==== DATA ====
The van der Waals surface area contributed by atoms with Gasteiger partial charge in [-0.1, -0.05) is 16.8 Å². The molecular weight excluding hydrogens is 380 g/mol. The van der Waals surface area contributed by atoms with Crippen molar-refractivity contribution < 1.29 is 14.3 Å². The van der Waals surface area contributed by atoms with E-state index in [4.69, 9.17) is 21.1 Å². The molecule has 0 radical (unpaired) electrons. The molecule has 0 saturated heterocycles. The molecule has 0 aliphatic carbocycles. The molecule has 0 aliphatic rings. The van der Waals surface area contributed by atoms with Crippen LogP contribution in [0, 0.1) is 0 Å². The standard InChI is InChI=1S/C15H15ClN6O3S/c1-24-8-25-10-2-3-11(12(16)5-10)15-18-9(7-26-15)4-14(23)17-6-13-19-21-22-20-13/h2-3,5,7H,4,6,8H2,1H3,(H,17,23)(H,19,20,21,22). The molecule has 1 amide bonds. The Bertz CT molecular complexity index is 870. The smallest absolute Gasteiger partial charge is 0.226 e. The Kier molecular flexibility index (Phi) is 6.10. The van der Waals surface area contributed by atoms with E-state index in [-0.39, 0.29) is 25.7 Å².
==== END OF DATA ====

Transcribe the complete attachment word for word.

The van der Waals surface area contributed by atoms with Gasteiger partial charge in [-0.1, -0.05) is 16.8 Å². The molecular weight excluding hydrogens is 380 g/mol. The van der Waals surface area contributed by atoms with Crippen molar-refractivity contribution < 1.29 is 14.3 Å². The van der Waals surface area contributed by atoms with E-state index in [4.69, 9.17) is 21.1 Å². The molecule has 0 radical (unpaired) electrons. The molecule has 0 saturated heterocycles. The molecule has 0 aliphatic carbocycles. The molecule has 0 aliphatic rings. The van der Waals surface area contributed by atoms with Crippen LogP contribution in [0, 0.1) is 0 Å². The standard InChI is InChI=1S/C15H15ClN6O3S/c1-24-8-25-10-2-3-11(12(16)5-10)15-18-9(7-26-15)4-14(23)17-6-13-19-21-22-20-13/h2-3,5,7H,4,6,8H2,1H3,(H,17,23)(H,19,20,21,22). The molecule has 1 amide bonds. The Bertz CT molecular complexity index is 870. The smallest absolute Gasteiger partial charge is 0.226 e. The Kier molecular flexibility index (Phi) is 6.10. The van der Waals surface area contributed by atoms with E-state index in [-0.39, 0.29) is 25.7 Å².